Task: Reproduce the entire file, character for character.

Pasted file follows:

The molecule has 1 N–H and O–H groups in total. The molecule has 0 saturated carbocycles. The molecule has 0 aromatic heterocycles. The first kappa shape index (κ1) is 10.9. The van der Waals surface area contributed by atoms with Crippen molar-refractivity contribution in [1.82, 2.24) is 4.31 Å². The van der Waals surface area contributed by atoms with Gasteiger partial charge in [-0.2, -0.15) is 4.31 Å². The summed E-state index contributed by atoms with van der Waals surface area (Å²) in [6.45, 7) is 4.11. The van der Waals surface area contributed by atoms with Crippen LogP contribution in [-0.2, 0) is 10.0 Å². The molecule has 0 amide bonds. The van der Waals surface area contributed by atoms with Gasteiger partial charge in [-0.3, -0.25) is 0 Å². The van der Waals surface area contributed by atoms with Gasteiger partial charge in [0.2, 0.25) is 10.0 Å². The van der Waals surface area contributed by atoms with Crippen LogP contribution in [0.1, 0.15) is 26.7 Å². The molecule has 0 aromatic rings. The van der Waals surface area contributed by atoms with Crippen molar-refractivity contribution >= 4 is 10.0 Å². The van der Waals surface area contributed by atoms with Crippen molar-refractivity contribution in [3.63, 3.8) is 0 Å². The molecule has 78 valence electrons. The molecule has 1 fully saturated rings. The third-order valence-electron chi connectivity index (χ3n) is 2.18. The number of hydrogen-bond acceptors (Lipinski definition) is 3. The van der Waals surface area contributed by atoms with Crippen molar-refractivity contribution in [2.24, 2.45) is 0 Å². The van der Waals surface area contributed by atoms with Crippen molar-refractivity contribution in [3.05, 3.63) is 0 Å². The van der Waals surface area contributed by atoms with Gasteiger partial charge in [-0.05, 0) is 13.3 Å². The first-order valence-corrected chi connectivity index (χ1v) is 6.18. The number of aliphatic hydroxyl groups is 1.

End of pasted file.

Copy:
The molecule has 1 N–H and O–H groups in total. The molecule has 0 saturated carbocycles. The molecule has 0 aromatic heterocycles. The first kappa shape index (κ1) is 10.9. The van der Waals surface area contributed by atoms with Crippen molar-refractivity contribution in [1.82, 2.24) is 4.31 Å². The van der Waals surface area contributed by atoms with Gasteiger partial charge in [-0.2, -0.15) is 4.31 Å². The summed E-state index contributed by atoms with van der Waals surface area (Å²) in [6.45, 7) is 4.11. The van der Waals surface area contributed by atoms with Crippen LogP contribution in [-0.2, 0) is 10.0 Å². The molecule has 0 amide bonds. The van der Waals surface area contributed by atoms with Gasteiger partial charge in [-0.3, -0.25) is 0 Å². The van der Waals surface area contributed by atoms with Gasteiger partial charge in [0.2, 0.25) is 10.0 Å². The van der Waals surface area contributed by atoms with Crippen LogP contribution in [0.1, 0.15) is 26.7 Å². The molecule has 0 aromatic rings. The van der Waals surface area contributed by atoms with Crippen molar-refractivity contribution >= 4 is 10.0 Å². The van der Waals surface area contributed by atoms with Crippen molar-refractivity contribution in [3.63, 3.8) is 0 Å². The molecule has 78 valence electrons. The molecule has 1 fully saturated rings. The third-order valence-electron chi connectivity index (χ3n) is 2.18. The number of hydrogen-bond acceptors (Lipinski definition) is 3. The van der Waals surface area contributed by atoms with Crippen molar-refractivity contribution in [2.24, 2.45) is 0 Å². The van der Waals surface area contributed by atoms with Crippen molar-refractivity contribution in [3.05, 3.63) is 0 Å². The van der Waals surface area contributed by atoms with Gasteiger partial charge in [-0.05, 0) is 13.3 Å². The first-order valence-corrected chi connectivity index (χ1v) is 6.18. The number of aliphatic hydroxyl groups is 1.